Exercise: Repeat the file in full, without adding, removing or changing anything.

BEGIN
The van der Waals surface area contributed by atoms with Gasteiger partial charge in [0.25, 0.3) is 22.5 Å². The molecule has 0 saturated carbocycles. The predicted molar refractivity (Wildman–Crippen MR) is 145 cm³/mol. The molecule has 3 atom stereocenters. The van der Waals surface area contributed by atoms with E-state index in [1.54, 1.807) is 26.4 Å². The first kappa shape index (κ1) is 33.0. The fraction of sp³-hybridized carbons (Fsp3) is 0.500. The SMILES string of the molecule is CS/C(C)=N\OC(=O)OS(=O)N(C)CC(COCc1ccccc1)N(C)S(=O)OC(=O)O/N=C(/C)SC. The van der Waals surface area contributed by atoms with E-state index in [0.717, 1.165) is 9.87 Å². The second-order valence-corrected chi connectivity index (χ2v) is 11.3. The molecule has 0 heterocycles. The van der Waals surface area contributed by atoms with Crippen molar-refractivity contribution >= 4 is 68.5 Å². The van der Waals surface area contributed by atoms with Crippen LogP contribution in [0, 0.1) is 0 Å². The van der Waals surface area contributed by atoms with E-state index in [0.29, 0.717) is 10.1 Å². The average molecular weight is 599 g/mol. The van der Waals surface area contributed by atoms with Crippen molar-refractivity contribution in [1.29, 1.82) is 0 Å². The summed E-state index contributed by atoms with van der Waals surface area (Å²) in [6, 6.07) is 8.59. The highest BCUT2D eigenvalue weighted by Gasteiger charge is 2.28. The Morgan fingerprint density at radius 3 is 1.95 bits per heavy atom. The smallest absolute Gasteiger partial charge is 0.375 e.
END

The van der Waals surface area contributed by atoms with Gasteiger partial charge in [0.25, 0.3) is 22.5 Å². The molecule has 0 saturated carbocycles. The predicted molar refractivity (Wildman–Crippen MR) is 145 cm³/mol. The molecule has 3 atom stereocenters. The van der Waals surface area contributed by atoms with E-state index in [1.54, 1.807) is 26.4 Å². The first kappa shape index (κ1) is 33.0. The fraction of sp³-hybridized carbons (Fsp3) is 0.500. The SMILES string of the molecule is CS/C(C)=N\OC(=O)OS(=O)N(C)CC(COCc1ccccc1)N(C)S(=O)OC(=O)O/N=C(/C)SC. The van der Waals surface area contributed by atoms with E-state index in [0.717, 1.165) is 9.87 Å². The second-order valence-corrected chi connectivity index (χ2v) is 11.3. The molecule has 0 heterocycles. The van der Waals surface area contributed by atoms with Crippen molar-refractivity contribution >= 4 is 68.5 Å². The van der Waals surface area contributed by atoms with Crippen LogP contribution in [0, 0.1) is 0 Å². The van der Waals surface area contributed by atoms with E-state index in [0.29, 0.717) is 10.1 Å². The average molecular weight is 599 g/mol. The van der Waals surface area contributed by atoms with Crippen molar-refractivity contribution in [1.29, 1.82) is 0 Å². The summed E-state index contributed by atoms with van der Waals surface area (Å²) in [6, 6.07) is 8.59. The highest BCUT2D eigenvalue weighted by Gasteiger charge is 2.28. The Morgan fingerprint density at radius 3 is 1.95 bits per heavy atom. The smallest absolute Gasteiger partial charge is 0.375 e.